MouseAdventure has a reputation for being held on unseasonably warm days, and this event seemed to offer extreme confirmation of that theory. The projected high temperature of 95 degrees was bad enough, but as temperatures climbed towards and then exceeded 100 degrees, several teams decided they’d had enough and abandonded the event in search of shade and air conditioning. Other teams were determined to press on, but had to call it quits when one or more members of their team began to exhibit signs of heat exhaustion. MouseAdventure crew members were instructed to remind, encourage, and even nag teams to drink water to prevent heatstroke.
The combined 201 and 301 event ended at 3:30 p.m., and most teams were all too glad to trade in their answer sheets and seek the nearest source of air conditioning. While teams recovered from their efforts, the monumental task of grading and scoring a record number of answer sheets began back at the Paradise Pier Hotel. By 5:00 p.m. teams began to reassemble inside the hotel ballroom for an unhosted (but air-conditioned) mixer. The “graduation” ceremony began at 6:00 p.m. with the return of the popular team T-shirt and team mascot competitions.
The 101 event ended at 4:00 p.m. at DCA, but with no award ceremony included in that division, teams had to endure a few anxious days of waiting before learning the results of their event.
MouseAdventure 201 and 301 Quests
Time management is one of the most important aspects of MouseAdventure, and the most sucessful teams are the ones who avoid becoming overwhelmed by the sheer volume of paper we hand them. To help keep them organized, we issued three-ring binders to the study groups in the 201 and 301 divisions. Their binders contained the following:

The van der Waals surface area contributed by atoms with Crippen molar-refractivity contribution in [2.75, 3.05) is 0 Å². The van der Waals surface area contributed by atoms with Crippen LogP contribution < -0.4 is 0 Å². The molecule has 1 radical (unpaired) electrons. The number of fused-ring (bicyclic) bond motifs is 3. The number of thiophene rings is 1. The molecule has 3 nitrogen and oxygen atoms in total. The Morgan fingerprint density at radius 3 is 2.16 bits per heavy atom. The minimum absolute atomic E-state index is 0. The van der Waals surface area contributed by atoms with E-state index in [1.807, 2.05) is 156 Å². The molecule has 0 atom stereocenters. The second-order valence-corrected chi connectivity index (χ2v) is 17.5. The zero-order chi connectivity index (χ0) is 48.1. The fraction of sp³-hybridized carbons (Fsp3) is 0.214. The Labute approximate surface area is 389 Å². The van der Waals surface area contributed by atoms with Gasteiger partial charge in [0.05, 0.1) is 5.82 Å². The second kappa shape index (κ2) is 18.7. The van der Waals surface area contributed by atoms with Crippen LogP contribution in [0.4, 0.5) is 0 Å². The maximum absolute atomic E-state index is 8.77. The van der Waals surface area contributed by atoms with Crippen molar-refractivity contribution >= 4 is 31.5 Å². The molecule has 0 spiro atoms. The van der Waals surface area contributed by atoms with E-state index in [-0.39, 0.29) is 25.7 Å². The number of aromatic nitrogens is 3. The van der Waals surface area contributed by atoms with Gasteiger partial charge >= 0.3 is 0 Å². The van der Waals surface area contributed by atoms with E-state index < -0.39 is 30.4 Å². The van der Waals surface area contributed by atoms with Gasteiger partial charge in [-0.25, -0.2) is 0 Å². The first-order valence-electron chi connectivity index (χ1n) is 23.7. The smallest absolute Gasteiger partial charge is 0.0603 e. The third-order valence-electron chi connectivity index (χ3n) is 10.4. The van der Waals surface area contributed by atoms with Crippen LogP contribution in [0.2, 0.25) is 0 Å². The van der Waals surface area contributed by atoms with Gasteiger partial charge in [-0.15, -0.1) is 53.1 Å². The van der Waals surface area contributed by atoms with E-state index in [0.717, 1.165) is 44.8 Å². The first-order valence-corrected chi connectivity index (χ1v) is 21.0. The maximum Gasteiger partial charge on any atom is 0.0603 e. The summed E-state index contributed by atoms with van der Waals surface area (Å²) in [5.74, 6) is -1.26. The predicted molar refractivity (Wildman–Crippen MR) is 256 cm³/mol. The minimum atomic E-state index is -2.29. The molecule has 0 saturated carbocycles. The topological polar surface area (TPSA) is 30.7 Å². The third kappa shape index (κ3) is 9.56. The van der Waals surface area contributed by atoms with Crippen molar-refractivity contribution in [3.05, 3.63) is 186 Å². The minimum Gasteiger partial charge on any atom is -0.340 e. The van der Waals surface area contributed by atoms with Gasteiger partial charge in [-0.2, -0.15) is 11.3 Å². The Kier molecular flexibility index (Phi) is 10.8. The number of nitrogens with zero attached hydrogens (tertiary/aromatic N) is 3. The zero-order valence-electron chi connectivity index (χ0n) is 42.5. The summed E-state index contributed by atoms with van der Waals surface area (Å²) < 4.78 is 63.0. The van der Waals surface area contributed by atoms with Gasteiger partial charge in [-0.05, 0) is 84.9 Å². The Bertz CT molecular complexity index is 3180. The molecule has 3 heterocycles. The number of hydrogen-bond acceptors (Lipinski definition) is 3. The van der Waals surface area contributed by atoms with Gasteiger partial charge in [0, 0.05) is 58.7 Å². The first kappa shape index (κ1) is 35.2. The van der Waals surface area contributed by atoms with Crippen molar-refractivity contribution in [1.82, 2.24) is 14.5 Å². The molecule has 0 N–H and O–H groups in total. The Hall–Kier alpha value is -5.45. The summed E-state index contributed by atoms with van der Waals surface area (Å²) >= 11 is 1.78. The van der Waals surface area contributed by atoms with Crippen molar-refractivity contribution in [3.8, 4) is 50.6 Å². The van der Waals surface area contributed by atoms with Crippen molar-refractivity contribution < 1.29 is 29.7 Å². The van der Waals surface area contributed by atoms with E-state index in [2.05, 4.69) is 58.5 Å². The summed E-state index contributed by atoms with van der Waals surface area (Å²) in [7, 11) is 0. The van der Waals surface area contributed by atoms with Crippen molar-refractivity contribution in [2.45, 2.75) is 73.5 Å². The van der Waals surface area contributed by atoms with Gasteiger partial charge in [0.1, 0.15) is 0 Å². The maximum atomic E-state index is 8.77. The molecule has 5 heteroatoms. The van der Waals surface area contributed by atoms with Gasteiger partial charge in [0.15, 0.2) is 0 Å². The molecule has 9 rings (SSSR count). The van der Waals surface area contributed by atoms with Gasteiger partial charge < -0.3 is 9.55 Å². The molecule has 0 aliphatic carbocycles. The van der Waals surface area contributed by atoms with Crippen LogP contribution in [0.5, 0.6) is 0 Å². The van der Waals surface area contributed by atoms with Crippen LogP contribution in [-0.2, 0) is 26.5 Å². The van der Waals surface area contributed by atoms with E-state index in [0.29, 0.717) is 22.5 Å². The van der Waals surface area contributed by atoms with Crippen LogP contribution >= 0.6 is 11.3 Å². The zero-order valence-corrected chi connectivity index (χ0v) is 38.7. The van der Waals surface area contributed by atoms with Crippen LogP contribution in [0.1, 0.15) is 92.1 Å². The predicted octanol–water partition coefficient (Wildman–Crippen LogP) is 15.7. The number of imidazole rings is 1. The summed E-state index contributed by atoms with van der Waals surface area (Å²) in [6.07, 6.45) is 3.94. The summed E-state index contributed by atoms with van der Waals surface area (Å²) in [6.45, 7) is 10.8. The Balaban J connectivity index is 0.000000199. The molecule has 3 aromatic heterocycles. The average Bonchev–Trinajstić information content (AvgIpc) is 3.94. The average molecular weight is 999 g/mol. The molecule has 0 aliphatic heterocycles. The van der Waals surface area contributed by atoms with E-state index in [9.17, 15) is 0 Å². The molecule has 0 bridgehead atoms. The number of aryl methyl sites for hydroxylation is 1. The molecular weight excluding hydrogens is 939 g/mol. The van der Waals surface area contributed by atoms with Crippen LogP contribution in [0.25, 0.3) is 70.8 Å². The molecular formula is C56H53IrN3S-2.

Business (Tomorrowland) – involved using the names of sponsors of Tomorrowland restaurants and attractions (past and present) to solve a criss-cross puzzle, then unscrambling selected letters to form the name of yet another Tomorrowland sponsor.
- Answer: M O N S A N T O
Many teams missed the display of attraction posters inside Redd Rocket’s Pizza Port, and so could not indentify the sponsors for some attractions we used. Other teams got the correct letters, but could not unscramble them into “Monsanto.” One team wrote “Stoneman” as their answer.
Foreign Language (Tomorrowland) – involved using a sign outside Star Tours to decode a paragraph written in the Aurebesh font, a character set used in Star Tours, then looking through Tomorrowland to find a specific display window to find the barcode written on a “shipping crate” inside.